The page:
Newspaper Page Text
VOL. XXXIX. NO 3S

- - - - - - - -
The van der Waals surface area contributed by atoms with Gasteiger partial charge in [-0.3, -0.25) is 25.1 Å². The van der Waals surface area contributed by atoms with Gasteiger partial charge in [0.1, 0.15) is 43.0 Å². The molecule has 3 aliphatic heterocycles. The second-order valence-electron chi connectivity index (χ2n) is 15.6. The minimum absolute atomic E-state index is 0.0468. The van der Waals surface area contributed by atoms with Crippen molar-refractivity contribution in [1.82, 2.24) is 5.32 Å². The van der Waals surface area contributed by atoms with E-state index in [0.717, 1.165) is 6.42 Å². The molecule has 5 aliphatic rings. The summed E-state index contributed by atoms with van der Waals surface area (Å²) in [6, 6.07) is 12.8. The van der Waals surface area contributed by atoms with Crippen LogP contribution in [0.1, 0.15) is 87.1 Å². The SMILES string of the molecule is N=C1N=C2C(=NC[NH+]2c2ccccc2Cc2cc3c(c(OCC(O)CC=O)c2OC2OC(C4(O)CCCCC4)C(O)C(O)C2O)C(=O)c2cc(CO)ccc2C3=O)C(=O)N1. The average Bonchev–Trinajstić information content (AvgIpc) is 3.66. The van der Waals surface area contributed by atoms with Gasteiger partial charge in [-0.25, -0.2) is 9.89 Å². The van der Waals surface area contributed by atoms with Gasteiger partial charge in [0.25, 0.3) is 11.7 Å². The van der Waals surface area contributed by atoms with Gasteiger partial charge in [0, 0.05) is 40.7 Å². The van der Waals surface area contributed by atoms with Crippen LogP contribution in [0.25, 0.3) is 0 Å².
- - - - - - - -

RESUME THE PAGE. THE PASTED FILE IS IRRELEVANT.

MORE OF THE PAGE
GREENVILLE, MISS., SATURDAY, APRIL 27. 1907 PRICE FIVE CENTS LEVEE BOARD IN SESSION MUCH IMPORTANT BUSINESS TRANSACTED Contract for Duvalls Work Let to Dulaney & Foote Salary of Capt. Perkins Increased to $150 Collec tion of Back Taxes Ordered Office of the Board of Mississippi Levee Commissioners. April 26th. 1907. The Board met pursuant to call, there being present: J. L. Hebron, President, J. S. Walker, R. P. Crumo, L. T. Wade, and W. II. Fitz gerald, Commissioners. The. bids filed for the Duvall levee work were opened and read by the Secretary and the bid of Dulanev & Foote, at 23 24-100 cents being1 ron- ual moving expenses to the different pieces of work. Chief Engineer West was also au thorized to make contracts for other teams for repair work where needed and advantageous arrangements can be made, , Mr. J. L. Perkins Jr., special dep uty tax collector submitted the fol lowing report. To the Honorable Board of Missis sippi Levee Commissioners: Your petitioner, . L. Perkins, r., respectfully shows that heretofore, towit, on the day of 1907, he was employed by a commit tee 01 your honorable body to mves tigate and to recover back taxes due this Board for cotton shipped out of Issaquena and Sharkey counties, and under said employment has riled suit for the recovery of a large amount of taxes in default. He shows further that he has obtained information and proof of a large amount of cotton unlawfully shipped Out of Washing ton county without payment of levee THE LAW ON THESUBJECT RULINGS OF THE DIFFERENT CHURCHES What Their Doctrines Teach in Re gard to Intoxication and, the Li quor Traffic The Laws of the Dif ferent Secret Orders selling beer or other liquors on j A!Urr Ir Y A Tr Sunday, or of frequenting, places I JINrhllHl A I H t j . - VfcV, tenets more man any other to turn the day of the Lord into a day of dissipation, to use it as an occasion for breeding intemperance. While we hope that Sunday laws on this ooint will not be relaxed, but even more rigdly enforced, we implore all Cath I ARE HONORED PRESENTED WITH CROSSES OF HONOR sidered the lowest and best bid sub- 1 taxes thereon, to-wit: abotu one thousand bales from a single ship ping noint in said county. He prays that his employment may be extend ed to the whole district or at least to Washington county and that he be allowed to investigate and recover and collect all and any penalties in curred and taxes in default for any period prior to this date upon the same terms and conditions as named in his present employment.. J. L. PERKIXS, JR. April 23, 1907. Be -t resolved by the Board of Mississippi- Levee Commissioners that J. L. Perkins, Jr., is hereby employed as a special agent of this Board for the collection of any and all back taxes due to the Board for cotton grown in and shipped out of the Le vee Board District other than Lin ters and Grabbott and cotton where the bales exceed in weight on which the tax was paid which F. M. Scott has been employed to collect and the nutted, it was accepted and they were awarded the contract. The vote recorded was as follow.: Hebron, Crump. Wade and Fitzger ald, voting "Aye," Walker, "No." The enlargement work on the old levee, which this new levee takes the place of and preiously awarded to the conracting firm of Dulaney & Foote was ordered abandoned and they, Dulaney & Foote, accepted in place of this the same number of yards of enlargement work between and Arcadia at the price of 23 cents per cubic yard. Commissioner Walker introduced the following resolution:: Resolved, That no officer or em ployee of this Board shall pay to any person whomsoever any part of his salary or anything of value in return for his election or employment by the Board, and any officer or em ployee violating this order shall for- ! fcit his office or employment. ! itesoivea. mat it nereaiter anv bank shall pav or agree to pay to any said J. L. Perkins, Jr., shall have au person whomsoever, directly or in-1 thority to collect for said Board directly.anything of value for the use from any person who has removed of the funds of the Board, the Treas- , or caused to be removed from the tirer of the Board is required to with- J Mississippi Levee District of which draw the funds of the Board from this Board has jurisdiction any cot said bank. i tn grown in said District prior to Commissioner Crump seconded this date and all back taxes due on the motion to adopt the resolutions said cotton other than taxes due on which were placed, before the Board cotton above described for the col- and thev were unanimouslv carried, lecction of which F.M.Scott has been The meeting .then adjourned until employed and in addition thereto any 7 o'clock, p. m. and all penalties incurred for the un- When the Board reassembled and , lawful removal of said cotton and was called to order, Commissioner ' that said Perkins is to receive one Kirk answered to his name when half of all penalties collected by him called, making the full Board pre- as his sole compensation for said sort. I collections. Said Perkins is to pro- Commissioner Kirk offered a reso- vide at his own expense for all at lution that hereafter the hour of torneys fees incurred by him to be meeting of- the Board be set for ; brought for the collection of said o'clock p. m. The motion was lost tax and said penalties. This author on a tie vote. ity is conferred for the period of one Commissioner Kirk then moved year and shall expire except as to that the Chief Engineer of the Board suits actually brought at the expira be directed to remove Capt. J. Lj tion of said time. Perkins , from the lower end of the J It is expressly understood that the district to a district in Bolivar county ! Board reserves the right to make any President Hebron spoke against tho other contract with reference to the removal. Ths vote was then taken subject matter hereof with any other on the motion and carried, President persons at any time except for taxes Hebron voting "No." j for which said Perkins may at any Commissioner Kirk then moved time have filed suit, that the salary of Capt. Kirk be ! The Attorney of the Board has the raised from $125 to $150 per month, right a4 all tisies to protect the from May 1st, the same as paid the rights of the Board in all suits other assistant engineers in the em- , brought hereunder in any manner plov of the Board. The motion w as j whatsoever. carried, President Hebron voting The Board reserves the right to re "No." quire a bond of said Perkins condi- Commissioner Fitzgerald then in- .tioned for the faithful accounting at troduced the following resolution: the end of each three months for all Whereas, It has come to the know! monies collected under this employ edge of this Board that certain cot- j ment and, the said Perkins shall ac ton known as Grabbot and Linters, j count for and pay over to said Board lias been removed from this District at the end of each quarterly period by the owners thereof without first ' beginning from this day all monies paying the levee tax thereon, it being , belonging to said Board and collected ny mm. No compromise of any claim shall be made by said Perkins without the consent of the Board. Said Board may compromise any of said claims it may see fit on any terms, but in no case is the Board to agree to com promise an claim without the con sent of said Perkins unless as a con dition of said compromise said Per kins shall be paid by the person ow ing the tax, 25 per cent of the amount owing under $5,000 and 20 per cent for all amounts over $5,000 and less than $10,000, and 10 per cent on all amounts over $10,000. That the Secretary of this Board be required to spread this resolution upon the minutes of the Board and to make and-deliver a certified copy thereof to the said J. L. Perkins, and the same when accepted by said Per kins shall constitute a contract with him as stated herein binding .upon this Board for said employment. The. petition of A. J. Paxton for refund on 19-bales of cotton was found correct and ordered paid. The Chief Engineer was authorized to agree with Sam Rembert on a change of right-of-ways on which le vee is being constructed. The following amounts of .mileage and ner diem were then allowed: J. S. Walker, 1 day 4 00 R. P. Crump, 1 day. 77 miles.. 18.65 W.H. Fitzgerald. 1 day, 77 mi. 12.20 L. T. Wade, 2days, 96 miles.. 13.75 J, M. Kirk, 1 day, 90 miles. . . . ; 9.40 The Board then adjou-rned. J. L. HEBRON. President H. T. CROSBY, Secretary. country, never to take part in such , Graves of Confederate Dead Strewn Sunday traffic, nor to patronize nor countenance it. Andwe not only di rect the attention of all pastors to the repression of this abuse but we also call upon them to induce all of their flocks that may be engaged in the sale of liquors to abandon, as soon as they can, the dangerous traf fic, and to embrace a more becoming way of making a living." "And here it behooves us eo re mind our workingmen, the bone and sinew of the people, and the especial ly beloved children of the church. that if they wish to observe Sunday disputed by such owners that such cotton is liable for said tax, now therefore, in order that said tax may lie collected and the rights of thi Board1 duly protected in the premis es: it is ordered that F. M. Scott be and he is hereby employed for and on behalf of this Board and as its spe cial agent for such purpose, to collect from all persons in default for said tax, and owing to same, the tax of $10.00 per bale provided for in such cases by chapter 128 of the laws of tqoo, Approved' March 26th, 1906, and all proir laws applicable and to that end said Scott is authorized, when necessary to sue for and recover the same by proper legal precee dings, and for such services said Scott shall be entitled to and receive fifty per cent of all such taxes, as his con pensation in full for special services hereunder, the said Scott now agree ing hereto. And whereas it has also come to the knowledge of this Board that divers persons are delinquent to this Board for the regular cotton tax on lint cotton by reason of the exessive weight of many bales of cotton, that is to say, in excess of 552 lbs., the standard adopted by this Board, said Scott is likewise employed to collect from all persons, by suit or otherwise the amount of the tax due for such excess cotton, upon the same terms in respect to this conpensation as above provided, and the previous or der of the Board in respect to the Grabbot cotton is hereby recorded, said Scott agreeing,, provided how-, ever, that this Board reserves the right in each case to compromise any and all of said claims upon such terms as it may see fit, half of the amount of such compromise to gQ to said Scott, and that such taxes so due shall not be collected for yiars prior to September 1st. 1904. This employment shall expire July 1 st, 1008. except as to suits pending at that time. .Chief Engineer West asked the Contractors" present to make bids for the lease of 15 'or 20 teams, scrapers, dumpers, men and foreman etc.; for 60 days for doing repair work on the Ievee and on opening the bids it was found that the bid of- Dulaney & Foote was the lowest and bes '"submitted and was accepted. ... The bid was $6.40 for . teami and labor. The Board to pay only act- )-" . - . ... , , It has been stated that only the Methodist and Baptist churches are taking an active part in the fight against the liquor traffic in this city, but we wish to state that all religious denominations have taken - stands against the liquor traffic, from the early Jewish times until the present day. We cite the Jewish position, Cath olic rules, and Methodist dicipline this week, and next week will give the regulations of the other churches on this subject. - y ' T'ne TewUh Position hlies where .they rightfully belong. Turn a deaf ear, therefore, to every from tne Degmmng 01 tneir ms- temptation, and then Sunday will be 1 7 , J""1' lilce. Jc"s VV11W t a bright day for all the family." would be holy were torbidden to use j ..How much better this than to wine. Aaron was commanded Do ; k it d of sin for Yourselves. not drink w:ne nor strong drink, f 4 f t nrifi .f.i " thou, nor thy sons with thee when ye , vni1r hnmr hv n .tnrv. n'tu go into the tabernacle of the congre- fnlv nr rieKauri, vn wnnri-P' thnf gation, lest ye die' Lev. 10:9. - j the prejates of the second plenary Concerning the Nazante: He shall ' COimciI declared that the 'most shock separate himself irom wme and ; mg. -eandajs which we have to de strong drink. Num. 6:3. It IS ; nnr,. snr:.r frnm v not tor kings, O Lemuel, to drink ; wonder that thcy gave a special ap wme: nor for princes strong drink-; proval to the zeaI of those wl the lest they dnnk and forget the law better to avoid excesses, or in order and pervert the judgment of any otitn bright evnmnle ' rLnoo the afflicted." PrOV. 31: 4,5., tliPms-K-c to tnfal ctit, T r?r There is more frequent mention of tl ' ' ;vnke n hi-ee;nr tho the evils of intemperance in the Jew- canse of temperance, and on all who ish scriptures than in those of the laboring for its advancement in Christians. ''Wine is a mocker and ir,.a rhrUtiVn cnlrit" strong drink is raging; and whoso- 1 T f thp ,PYf,rt;nr!!. nfonr rthoi; ever is deceived thereby is not wise.'' temnpranr. sor;eties meet wilh the PrOV. 20:l. "Who hath WOe? who Up,rtvr ,-,-,-r.r.prr.Mrm nf nctnrs 9mi hath sorrow? who hath contentions? , peop;e: and not only will thev go far who hath babbling? who hath t0ward. strangling the monstrous evil wounds without cause? who hath rea nf int?11,npnilrP hnt will n1o a ness of eyes? - They that tarry long ; powerfu-check Gn the desecration of at the wme; they that go to seeK the Lord's day, and on the evil m- mixcd wme. look not tnou on tne . fluences 1TOW striving for its total wine when it is red, when it giveth ; profanation." From the New Or its color in the cup. when it moveth , ,cang Times-Democrat. Dec. 2, 1906, itself aright. At the last it biteth ; interview with Archbishon Illenk. like a serpent, and stmgeth like an ! . adder." Pro v. 23: 29-32. "Woe unto . The Position of the Methodist them that are mighty to drink wine I Church . and men of strength to mingle strong) The fourt-h "Golden Rule" forbid drink." Isa. 5:22. "Woe unto him "drunkenness, or drinking spirituous that giveth his neighbor drink, that . iiqu0rs unless in cases of necessity.' him drunken also." Hab. 2:15. j The Temneranc With Flowers and Their Memory Perpetuated by Touching; Cere monies Eloquent Addresses Yesterday was Confederate Decor ation Day throughout our fair south land and in most of our cities v the graves of its brave fallen heroes were covered with flowers by the fair hands of her Confederate daughters. In honor of the day the local Chapter of the Daughters of the Con federacy of the city conferred at the Elks' hall last night the cross of as they ought, they must keep from I honorf uPn en of the brave follow Hrinklntr nlare nn t.,r,r nit i ers of the Stars and Bars. Witn Carry your wages home to your fam- i them. in this meeting the local chap- I when the water is turned off and the vest oats or wheat is used, except, that it is made heavier and stronger, with lugs on the master-wheel to keep it from slipping. If you pump from a lake and the water does not have to be lifted more than 30 feet, it will take a No. 6 centrifugal pump and about a 40 to ;o-horse Dower boiler anrl ;- horse power engine to furnish water; for 160 acres, the pump, boiler and engine should not cost over $1250 to $1500. In preparing for the water if the land is sloping it should be terraced or levied" so that water would not ground allowed to dry so the grain may be harvested. A self-bindor, very much like the ones used to har have to be over four or five inches deep in deepest part, and one inch in shallow -rt. The levees would (prof, lowrey ENTERTAINS LARGE AND ENTHUSIASTIC AUDIENCES Makse Splendid Appeal for the Overthrow of the Liquor Traffic Says Blind Tiger is Preferable to. the Open Saloon The two speeches made in this city last Sunday afternoon and evening, by the Prof. B. G. Lowrey, President of the Blue Mountain Female College of this State, in the interests of Pro hibition was listened to by a large number of o.ir citizenship and both level. Water must be conducted in ' i"'?1 ?Uon '"vuicing arguments a cans! to the behest n,rt f,f h d' u 1Jtl lUT protection or i t u V. i f ,,.,C1"U",S. UAlting commences August loth to isth. locaL chapter and fnends when and cnd Se tembef ,sth- ThVeshinS 5" J- ?r,GrTCeley; who.n- tthe is done with common wheat or oats Catholic Laws The Temperance Chapter says: "Let all our preachers and members abstain from the rnaniifarture or sale Inotation from the Third Plenary . of ;ntoxicatinsr liauors to be used as Council of Baltimore, constituting a beverage, fron signing petitions ter had as their invited guest, Mrs. Monroe McClurg, the State presi dent of the order. The exercises were held in the spacious Elks' hall which was filled with members o the Mr place of Mrs. J. M. Jayne, the chap ter s president, who could not be present, acted as chairman of the5 meeting, and called it to order. Rev. Philip Davidson was then called upon and asked God's blessing upon the meeting. Mrs. Greenley then arose and stated the object of the meeting and the good work o; this noble band of devoted women. At the close of her remarks she in troduced to the chaoter and audience Mrs. Monroe McClurg. of Green wood, State president of the Daugh ters of the Confederacy. Mrs. Mc Clurg, in a clear and tender voice, gave a short history of the organi zation and the great and grand work it has accomplished in caring for the old soldiers in life and honoring them after death. She-tpaid a high tribute to the leaders of the lost cause and their brave followers. She showed how the daughters were accomplish ing the wrork of erecting monuments to the cause in each county and hoped to see the local chapter secure one for Washington county before another year. Her noble and elo quent utterances throughout her speech were followed by applause. This address was followed by the drill of Capt. Walter Shepherd's lit tle Confederate soldiers and with them the little Daughters of the Con federacy, each representing a field before letting it on. so that it will cover by gravitation. The levies may be made with a plow, and what we call a "pusher," a wedge-shaped tool 10 feet long and 4 feet wide at end, running to a point. It takes rice about four months from time of sowing to mature. Cut thresher with some of the teeth of the concave taken out. The cro; costs about $20 to $25 per acre, count ing wages for all work, and all costs rof fuel, etc. A NOVEL ENTERTAINMENT That Given by the Pupils of Central School on Tcesday Night the law of the church. It cannot . be doubted that among for such sale, from becoming bonds men for any person as a condition the evils we most bitterly deplore in for obtaining a license, from acting this country must be numbered that which consists in the abuse 01 in toxicating drinks. This kind of ex cess furnishes a perpetual fuel to sin, and is a fertile source of miseries; men without number and whole fam- as a dispenser or voluntarily accept' ing an appointment or election as such under the laws of any State in which there is a dispensary law au thorizing the sale of intoxicating li quors by the State, county, or muni liles are plunged into direct ruin by j cipalit and from renting property and numberless souls are drawn headlong to eternal destruction. And since this vice prevails in no small degree among Catholics, scandal is given to to non-Catholics and a great obstacle is placed in the way of pro gress of religion. Let, therefore, the love of religion and of country urge all Christians to strive with all their might to extirpate this pestiferous evil. We exDect in the first place the for such sale. If any member shall violate any of the provisions of this paragraph, he shall be deemed guilty of immorality." Page 94, par. 216. The Protestant Episcopal Church I have been asked to define the po sition of the Protestant Episcopal Church on the subject of temperance While I have not at hand the acts of our general convention or the pas toral letters of our House of Bish ops, I am sufficiently familiar with The entertainment of "Ye Little Olde Folks," at the Central School last Tuesday night was greeted by a large and enthusiastic audience and proved one of pleasure and enjoy ment to all who attended. The little folks represented the characters of the long ago and in their acting and funny sayings often brought down the house. The drill of the boys in gray and the tableau formed with them and a bunch of sweet pretty girls representing our Southern States was a pretty sight and as they all sang together "Tent ing To-night" and "Dixie" it touched the soft spot of every heart and brough tears to almost every eye of all present. We are told that quite a snug sum was made out of the performance which goes into the piano fund. MOODY MAKES A CATCH nirtur of the Smith's irreat rhieftan. Arrests Negro Who Proves to be a Lee, with the angel ot . 1 r . i c it.. -1 I. . . . . . neio or tne priests 01 tne cnurta, the general nrincioals enunciated in to whom God has entrusted the of- ; these two sources of authority in the fice of instructing men with the word of life, and of instilling into them the American branch of the Catholic Church and can state that there is MAY POLE DANCES Will be Held on -Lot at Corner of Main and Delesseps Streets The May-pole dances-to be given by the girls of the public schools will take place, at Mr, Herman Wil czinski's lot at the corner of Main and Delesseps ; Streets. Wednesday, May 1st, at 5 p. m. If the weather is not favorable the entertainment will he 'postponed : until the next bright day.: Tickets on sale at Nelms &' Blum Co., Steger-Holmes Co., and the tar Shoe Store. Price 25 cents, seat' 10 cents extra. principles of morality. They must no question of the strong opposition never cease to cry out in strong terms against drunkenness and its occasions; especially when they have missions for their people. Mindful also, of the Apostolic doctrine, let them teach the people entrusted to their care that it is written: "No drunkards shall possess the king- dom'of God, and to those who dvem themselves strong, let them recall to their minds the words of Eccliasticus 3:27: "He that loveth danger shall perish in it." Moreover, since men are not only moved by words, but are drawn by example, let the priests themselves be examples of the virtue of temperance, hearkening to the ad .monition of the apostle that they should be the model of their flock. Finally, we exhort all the faithful who are engaged in selling intoxi cating liquors to ponder seriously on the many and grave dangers and oc casions of sin which accompany their occupation, though it be not illicit in itself. If it is in their power, kt them adopt a more honorable way o gaining a livelihoods If not, they must do their utmost to remove the occasion of sin from themselves as well as from others. Let them not sell liquor to young people, namely, to those who are not of age, nor to those who they foresee will abuse it. Let them keep their saloons closed on Sunday, and let them never per mit blasphemies, "maledictions and obscene words to be uttered there. If religion is brought into ridicule and men are drawn to ruin -through their fault or culpable " co-operation, let them know that in Heaven there is an Avenger who will inflict on them heaviest chastisement. ' Archbishop Blenk says: "But this is not all the church has said on the liquor question. - Here, is- a pas toral letter used by the archbishops which the church exercises againsi the evils of intemperance. In reso lutions, passed by the Convention and in the admonitions of the House of Bishops the clergy and laity of the church are repeatedly urged to use all legitimate means to lessen the use of intoxicating liquor. One of the very few causes for -which a clergy man and layman can be excomunicat ed from the church is habitual drunk enness. .The church has never expressed herself as in favor of or opposed to the prohibition movement, for the reason that she is a true branch of the Catholic Church and her legis lation is for all ages and for all races. Hence her laws are based on the broad principles of temperance, virtue and honesty of which the ten commandments can be taken as a sufficient expression. However, in this country and in England, there exists, under the au thority of the ecclesiastical govern ment, societies for the promotion of temperance, modeled upon the same lines as the Father Matthews socie ty in the Roman Church. Our bish ops andj clergy generally are mem bers of that, society in this country and are active workers in this couse. PHILIP DAVIDSON, Rector, St. James' Church. Orders are Against the Sale of Liquors In i8q2 the Masonic order passed very stringent ordinances against this evil No liquor dealer can join this order. '. . I The Knights of Pythias are as pro nounced against receiving a saloon keeper into its membership. Railroads and express compatiie3 also do not let their employes fre quent the saloons. No factory wants Robert E peace looking down upon it, they formed a grand and inspiring tab leau of the future South and when they sang "Tenting tonight on the Old Camp Ground" and "Dixie," their sweet little voices were drowni ed by the deafening applause of the audience. This was followed by a song "en titled "Lorena," and rendered by Miss Lou Greenley, accompanied by Miss Mary Walker on the piano. After this song the crosses of hon or were presented to the following honored Confederate soldiers: J. C. Head, Wm. Yerger, J. H. Robb, W. Kellner, Josh Skinner, E. J. Eubanks G. W. Hollingsworth, E. C. Shine J. R. Ward and C. G. Williams Mr Josh Skinner, on behalf of his comrades, in a short talk, thanked the chapter for the honor conferred upon them and wished them God speed in their noble -work in perpet uating the principles of the lost cause and the patriotism and valor of its sons and daughters. Mrs. Greenley, the chairman, then called upon Mrs. Pat Sharkey, who had been selected to deliver the ad dress of the evening. Mrs. Sharkey responded and her address breathed in every word the principles an love of the old South and in every sent ence the inspiration of duty of its present sons and daughters. It'was a grand effort and meirted the ap plause it received. This was followed by the singing of the doxology by the entire assem- Plage ana at its close, tne benedic tion was delivered by Rev. J. E. Countiss. After the meeting a reception was tendered Mr&. McClurg by the lo cal chapter. The success of the eve ning's entertainment was largely due to the graceful manner in which Mrs. Greenley presiled as chairman of the meeting. Diamond Thief Policeman W. J. Moody male a good catch last Thursday night when he arrested a negro thief and secured a diamond brooch, the pro perty of a Mrs. Craig, of Indianola, Miss., which had been stolen over a year ago. This goes to prove that Marshal our young men and women and the best interests of the county, the place of the open saloon should be filled by progressive enterprises and moral places. His iir-t .-perch was delivered in the Christian church, at 4 o'clock and his second speech at the Methodist church at 8 o'clock, and at both places large audiences assembled to hear him. His address in the after noon was on the work of Civic Leag ue and Reform or "Obedience to the Law," but at night he took up the question of Prohibition and he made a masterly effort in trying to con vince the man. almost persuaded, which side in this tiRht to tnke if he holds home and children as one of his dearest heritages. There was not a single sentence ut tered, a word that dropped from his lips during the hui'.r's discourse that a single man, even had he favored the other side of the issue, could have taken exceptions to. He told of driving the liquor out of his home county, and after it was out, how de termined men, with officers of the law who regarded! their oath, have suppressed this species of traffic and furnished it as an example to the world today for others to follow. No blind tiger he says will lat long among a God fearing, law abid ing citizenship. He admitted that Prohibition of whiskey does not pro hibit any more so than prohibition against any other crime. It depend ed upon the law abiding people to suppress. He then paid his respects to our beautiful and progressive city, what wc could look for it to become, when the mill stone the liquor traffic was removed and it could expand along its commercial and industrial lines. This he followed with a comparison of Greenville and neighboring citie.i j where the sale of whiskey has been suppressed, lie brought up tiie om sterotyped saying, "iet whiskey alotio and it will let yo.i alone," and by using the actors in that awful trag edy which occured in this county a few years ago proved that was un true. He paid a high compliment to the noble women for the part they. have assumed in this ficht and of detective work. Hebron and his police are actively watching the visitors who enter our j thought it the duty of every Christ city and have an eye out for the jan. and brave man to stand bv them criminals. Officer Moody, as well as jn it till they won. the police department, deserve all the , Jn his closing remarks he offered praise tney get tor this clever .piece to return to the county if an election was ordered and make several more speeches for the cause. Mr. Lowery, by his pleasing ad dress, earnestness, honesty and frank ness impressed all present with views on prohibition and set many a one to thinking as to their own position on the question. Bernie Simmons Injured For Rent Little Bernie Simmons, the 10 year old son of Mr. and Mrs. Sim mons, met with a very unfortunate accident last Saturday afternoon. While playing in the upstaris of the engine house at the corner of Percv and Broadway streets, he fell tlirriTfrl, tti l-iri1f cm ctonrlc tVi pole for the firemen to get down to Hm,se of S1x rooms aml batfl' one the first floor, striking the hard block from the business part of the floor below head first. I city. House has been newly plas- It was thought at first the little fel- tcredf papcrfd and) painted. Apply to low was killed but after physicians n . . ., .. arrived he regained consciousness Emcr' Rcalty Timcs I'ull1:nK- and it was found a serious fall but j : not necessarily fatal. A report from ! Get a Sofa Pillow Top with your his bedside today states he is doing ' own picture on it, $1.50 at Bradley's nicely. Studio. 4-27"3t RICE CULTIVATION A Letter BrieflV Describing This Important Industry and the bishops of the same council drinking men. Policemen are o.-dered to the clergy and laity of the .United States, which shows that "I am not taking an independent position, - bt;t that these "same views have been held by the church many, many years.' Tie archbishop then turned to the letter.-, mentioned ' from which the following extract was-taken. to (keep away from saloons. : j.v - ... . " Archbishop Blenk Honored . Arch ibishop Blenk, who . is ex tensively quoted in the Catholic side of the prohibition issue in this issue of The Times, was recently hiehlv There is one way of profaning the; honored by the Pope. Archbishop Lord's day which is so prolific of . Blenk is stationed at New Orleans - . vil results tnat we consider it.or.r and is held in the highest esteem by Edison Phonographs and Recordl ! duty to utter against it a special con- citizens of all denominations of that for sale'iatBradley8'5tadiow:v.'427-3t.demnatton.vThis'' is" the'! practice, ofeity. J - - The following letter was recently received by one "of our prominent business men and throws a great deal of light on the rice, growing in dustry. Mississippi might well fol low Arkansas' lead and put to good use thousands of acres of now waste land. Dear Sir: , Your letter to the postmaster was handed me for reply. Will say that I grew no acres of rice last season which yielded 60 bushels per acre,and I sold it for about $r.oo per bushel. However, had I not sold considera ble for seed at a little better price than' the general market price I would probably have got . about 90 cents per bushel for it. Prepare the ground as for wheat or oats or . other small grains, make a good seed bed. of fine, tilth and either sow broadcast and cover with a drag j or harrow, or if you have a grain 1 drill it is better to drill it in like i oats or peas, putting about two bu shels per acre. Sow from April 10th to June 1st In this latitude. After it gets up say six to seven inches high " (owring to season) the land is entirely covered -with water to a depth of from one inch to six inches, and water is kept continually - on un- l til it heads out and begins to ripen, FOR OR AGAINST? Evidence In itself convincing, becomes absolutely con clusive only when it is corroborated. The Stetson backs up every word its friends say about it with the proof which is in it. It commands immediate attention, and has won the verdict of approval from the public. Every Stetson Bears the Stetson Name We carry the Stetson in all styles Soft and Derby. Come to us and we'll set you right EXCLUSIVE SALE OF Stetson Straw and Panama. Hat Nobby Suits and Trousers Just Received TOE LEDETMffeiUeAL,TY 23 Also Hanan's Shoes.